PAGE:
Energy crisis: Kwasi vows more than £500 support for £2,800 price cap with more ‘in days’

Kwasi Kwarteng disrupted by activists over windfall tax

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Industry regulator Ofgem announced today that the energy price cap (the maximum annual tariff) could soar to a staggering £2,800 in October, up from £1,971. This could push the number of people in fuel poverty to 12 million, double what it is now, according to Ofgem boss Jonathan Brearley. And amid a crippling cost-of-living crisis as inflation is ripping through the nation too, the public is desperate for extra Government help.

According to Mr Kwarteng, the Government’s Warm Homes Discount and council tax rebates have already set the foundations.

The Business Secretary told the Business, Energy and Industrial Strategy Committee that it was up to Chancellor Rishi Sunak to ease the pain of consumers and help to alleviate bills.

When asked what measures he would like to see from Chancellor, Mr Kwarteng responded: “A lot of things we want to see he has already done. If you look at the £9.1billion that he gave in February, that was significant.

“That then comprised the £150 off council tax bills between bands A and D, a £200 pounds up-front payment to help with bills.”

Mr Kwarteng was referring here to the council tax rebate which around 20 million households could apply for.

It is part of a £9.1billion government support package, which from October, will also see £200 slashed off electricity bills.

And that is not the only measure the Chancellor has introduced that Mr Kwarteng believes will soften the blow of the alarming price cap rise.

He said: “The Warm Homes Discount was extended from two million people to three million.

“And the amount they had been given was £140 and is being uplifted so there is some measure of support.”

This is a one-off discount on electricity bills for the winter.

But the Committee was not convinced that these measures alone were sufficient, pointing out that only three million homes will get a discount when 12 million homes are expected to get pushed into fuel poverty.

Mr Kwarteng responded: “What we see now is not the full picture.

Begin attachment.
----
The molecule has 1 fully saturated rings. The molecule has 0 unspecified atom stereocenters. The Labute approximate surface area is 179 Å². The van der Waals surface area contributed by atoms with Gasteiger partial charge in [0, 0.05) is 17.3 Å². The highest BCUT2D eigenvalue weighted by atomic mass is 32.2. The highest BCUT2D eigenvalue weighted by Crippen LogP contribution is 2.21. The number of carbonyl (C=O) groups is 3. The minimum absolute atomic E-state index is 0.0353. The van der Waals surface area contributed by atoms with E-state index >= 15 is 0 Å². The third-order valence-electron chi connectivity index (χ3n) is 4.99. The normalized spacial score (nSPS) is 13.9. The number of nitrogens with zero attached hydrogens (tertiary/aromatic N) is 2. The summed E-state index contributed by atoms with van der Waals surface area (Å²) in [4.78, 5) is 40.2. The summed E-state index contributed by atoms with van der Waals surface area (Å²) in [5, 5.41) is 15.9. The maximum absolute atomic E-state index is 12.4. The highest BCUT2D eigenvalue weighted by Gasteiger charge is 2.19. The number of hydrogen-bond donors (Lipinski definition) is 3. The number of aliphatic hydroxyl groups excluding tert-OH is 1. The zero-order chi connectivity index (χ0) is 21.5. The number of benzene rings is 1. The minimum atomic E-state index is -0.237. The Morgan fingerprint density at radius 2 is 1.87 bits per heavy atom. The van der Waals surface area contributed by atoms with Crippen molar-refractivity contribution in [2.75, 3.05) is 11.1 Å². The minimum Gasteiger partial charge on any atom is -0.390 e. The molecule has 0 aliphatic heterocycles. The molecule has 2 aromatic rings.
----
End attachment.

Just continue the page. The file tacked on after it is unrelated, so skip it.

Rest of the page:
It is part of a £9.1billion government support package, which from October, will also see £200 slashed off electricity bills.

And that is not the only measure the Chancellor has introduced that Mr Kwarteng believes will soften the blow of the alarming price cap rise.

He said: “The Warm Homes Discount was extended from two million people to three million.

“And the amount they had been given was £140 and is being uplifted (to £150) so there is some measure of support.”

This is a one-off discount on electricity bills for the winter.

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But the Committee was not convinced that these measures alone were sufficient, pointing out that only three million homes will get a discount when 12 million homes are expected to get pushed into fuel poverty.

Mr Kwarteng responded: “What we see now is not the full picture.

“Both the Prime Minister and the Chancellor have said there is more to do and we have to just wait and see what is forthcoming.”

He later added: “We are absolutely committed to make sure that the most vulnerable are protected this winter.”

And according to Torsten Bell, Chief Executive of economics think tank Resolution Foundation, the Government could be poised to announce new measures in the coming days.

He tweeted: “Very odd for Ofgem to be formally signalling this (the price cap rise) now.

“Means one thing: government announcement on extra help is coming in days.”

He went on: “Why is more Fovernment support imminent? Because rise in energy price cap to £2,800 means 9.6 million families in England would be in fuel stress this winter – spending more than 10 percent of their budgets on energy.

“That’s totally untenable.”

“The scale of a new package is going to need to be large – well over £10billion.

“And no – given people keep asking – the amount raised from a windfall tax doesn’t need to perfectly match up to how much gets spent on support

Labour has urged to slap down a windfall tax on energy companies.

Energy giants like Shell and BP have seen their profits soar while millions have been forced to fork out more cash to pay off their spiralling bills.

A tax on these profits could then be used to go towards paying for discounts for customers with spiralling energy bills as the cost-of-living crisis continues to unfold.

But the Government had appeared to hold back on this, arguing it would discourage investment into key oil and gas projects in the North Sea this year.

One of Mr Johnson’s advisors has even reportedly claimied it is an “ideologically unconservative thing to do”.

Now, the Government has said it is “looking at” introducing this.
But Mr Kwarteng came under fire more fire from the Committee for taking “so long” to do so.

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